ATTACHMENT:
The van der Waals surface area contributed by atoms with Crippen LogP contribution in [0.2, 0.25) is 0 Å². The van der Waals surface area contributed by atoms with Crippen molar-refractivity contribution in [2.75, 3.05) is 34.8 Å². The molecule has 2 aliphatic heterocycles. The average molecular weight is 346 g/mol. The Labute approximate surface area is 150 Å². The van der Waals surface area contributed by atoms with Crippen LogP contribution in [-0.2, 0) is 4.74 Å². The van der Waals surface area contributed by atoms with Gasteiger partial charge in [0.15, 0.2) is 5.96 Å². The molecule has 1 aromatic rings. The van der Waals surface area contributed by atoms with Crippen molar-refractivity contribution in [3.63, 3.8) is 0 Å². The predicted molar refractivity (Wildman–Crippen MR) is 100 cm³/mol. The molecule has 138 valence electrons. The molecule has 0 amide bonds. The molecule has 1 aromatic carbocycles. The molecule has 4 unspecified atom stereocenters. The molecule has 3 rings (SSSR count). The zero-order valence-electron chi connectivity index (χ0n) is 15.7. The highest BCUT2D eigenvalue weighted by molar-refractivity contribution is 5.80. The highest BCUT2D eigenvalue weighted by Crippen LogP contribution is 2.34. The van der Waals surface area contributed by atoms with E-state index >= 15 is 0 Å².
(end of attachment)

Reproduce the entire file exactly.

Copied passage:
The van der Waals surface area contributed by atoms with Crippen LogP contribution in [0.2, 0.25) is 0 Å². The van der Waals surface area contributed by atoms with Crippen molar-refractivity contribution in [2.75, 3.05) is 34.8 Å². The molecule has 2 aliphatic heterocycles. The average molecular weight is 346 g/mol. The Labute approximate surface area is 150 Å². The van der Waals surface area contributed by atoms with Crippen LogP contribution in [-0.2, 0) is 4.74 Å². The van der Waals surface area contributed by atoms with Gasteiger partial charge in [0.15, 0.2) is 5.96 Å². The molecule has 1 aromatic rings. The van der Waals surface area contributed by atoms with Crippen molar-refractivity contribution in [3.63, 3.8) is 0 Å². The predicted molar refractivity (Wildman–Crippen MR) is 100 cm³/mol. The molecule has 138 valence electrons. The molecule has 0 amide bonds. The molecule has 1 aromatic carbocycles. The molecule has 4 unspecified atom stereocenters. The molecule has 3 rings (SSSR count). The zero-order valence-electron chi connectivity index (χ0n) is 15.7. The highest BCUT2D eigenvalue weighted by molar-refractivity contribution is 5.80. The highest BCUT2D eigenvalue weighted by Crippen LogP contribution is 2.34. The van der Waals surface area contributed by atoms with E-state index >= 15 is 0 Å².